Saskatchewan government, Saskatoon Tribal Council face off in court over child welfare jurisdiction

Saskatchewan wants to take back responsibility for kids in care, something the tribal council says infringes on Indigenous sovereignty

Jaydon Flett
APTN National News
Leaders from the seven Saskatoon Tribal Council First Nations are fighting the province of Saskatchewan over the jurisdiction child welfare cases.

They were joined by over 100 supporters and community members in traditional regalia in Regina court Tuesday. The high interest in the case forced media to be seated in the jury booth.

Media interest was piqued earlier this month when the province announced they would be terminating the 1996 Bilateral Accord, which was entered into with the Ministry of Social Services through the Indian Child Welfare and Family Support Act (ICWFSA). The Act outlines a general standard for First Nations child welfare agencies in the province, as well as a provision allowing individual agencies to develop their own standards and practices.

The 1996 Bilateral Accord was negotiated between the province and First Nations to provide “joint protective mechanisms”.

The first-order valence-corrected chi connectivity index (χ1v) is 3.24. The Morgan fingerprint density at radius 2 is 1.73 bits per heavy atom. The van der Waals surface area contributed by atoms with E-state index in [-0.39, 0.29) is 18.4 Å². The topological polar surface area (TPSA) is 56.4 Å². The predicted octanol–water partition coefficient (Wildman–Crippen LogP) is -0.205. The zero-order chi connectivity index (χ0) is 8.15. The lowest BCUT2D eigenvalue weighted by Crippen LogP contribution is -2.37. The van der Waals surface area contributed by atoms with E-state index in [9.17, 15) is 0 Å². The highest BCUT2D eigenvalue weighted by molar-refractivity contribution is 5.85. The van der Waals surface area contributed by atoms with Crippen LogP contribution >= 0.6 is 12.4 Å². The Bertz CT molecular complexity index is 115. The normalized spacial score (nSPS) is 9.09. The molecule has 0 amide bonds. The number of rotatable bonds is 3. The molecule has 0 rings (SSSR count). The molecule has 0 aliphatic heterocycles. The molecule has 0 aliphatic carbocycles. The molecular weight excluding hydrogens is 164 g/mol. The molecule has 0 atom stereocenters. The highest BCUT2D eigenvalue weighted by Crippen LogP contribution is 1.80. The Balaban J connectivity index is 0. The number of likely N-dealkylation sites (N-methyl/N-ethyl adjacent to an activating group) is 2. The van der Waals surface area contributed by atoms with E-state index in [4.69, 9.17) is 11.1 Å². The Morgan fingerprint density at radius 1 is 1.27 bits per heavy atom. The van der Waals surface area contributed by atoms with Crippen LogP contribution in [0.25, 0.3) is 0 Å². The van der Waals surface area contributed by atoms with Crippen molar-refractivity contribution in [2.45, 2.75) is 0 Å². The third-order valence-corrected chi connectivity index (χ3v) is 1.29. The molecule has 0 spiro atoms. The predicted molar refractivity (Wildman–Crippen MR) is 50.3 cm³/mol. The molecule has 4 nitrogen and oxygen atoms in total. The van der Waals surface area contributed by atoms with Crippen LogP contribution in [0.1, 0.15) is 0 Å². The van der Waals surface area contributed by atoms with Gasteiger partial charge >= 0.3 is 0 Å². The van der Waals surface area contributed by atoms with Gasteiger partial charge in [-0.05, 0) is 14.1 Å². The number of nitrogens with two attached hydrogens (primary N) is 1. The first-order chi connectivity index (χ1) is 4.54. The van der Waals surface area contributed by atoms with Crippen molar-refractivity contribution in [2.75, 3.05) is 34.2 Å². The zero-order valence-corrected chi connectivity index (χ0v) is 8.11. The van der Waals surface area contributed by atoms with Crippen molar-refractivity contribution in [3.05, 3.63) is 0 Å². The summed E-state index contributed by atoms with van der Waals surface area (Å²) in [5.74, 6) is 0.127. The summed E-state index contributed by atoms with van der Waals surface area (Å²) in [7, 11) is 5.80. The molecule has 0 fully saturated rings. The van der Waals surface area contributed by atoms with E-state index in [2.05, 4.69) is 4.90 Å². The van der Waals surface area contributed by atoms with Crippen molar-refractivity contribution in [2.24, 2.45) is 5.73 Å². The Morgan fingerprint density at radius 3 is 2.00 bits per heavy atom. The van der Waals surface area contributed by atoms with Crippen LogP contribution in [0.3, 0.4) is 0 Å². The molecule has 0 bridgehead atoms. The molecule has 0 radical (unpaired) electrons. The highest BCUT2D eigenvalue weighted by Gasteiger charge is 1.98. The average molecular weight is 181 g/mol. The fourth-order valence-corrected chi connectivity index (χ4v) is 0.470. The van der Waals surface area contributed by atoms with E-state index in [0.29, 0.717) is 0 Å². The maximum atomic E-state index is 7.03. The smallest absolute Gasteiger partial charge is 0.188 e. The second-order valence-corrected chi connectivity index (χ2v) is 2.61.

“The bilateral agreement we signed declared us equal partners in caring for our children,” said Chief Felix Thomas. “Our sovereign rights as nations are not being honoured.”

Those agreements have been terminated by the province because of the STC’s refusal to hand over child welfare case files. The Social Services ministry filed an application in court to assume jurisdiction of child welfare cases on STC member reserves.

There are reportedly 101 children in care living on STC member reserves. The province holds the files and information for 34 of those children, whereas the STC refuses to hand over files for the other 67 children. The STC believes that the province’s objective is “subordination of First Nations people to policies that undermine inherent treaty rights.”

Thomas brought attention to the ‘irreparable harm’ caused by the Sixties Scoop and residential school system.  “We don’t want to go down that road anymore,” he said.

The tribal council said it is willing to share data with the province, providing that the it respects the sovereignty of STC First Nations.

The judge is expected to make her decision in the coming weeks.

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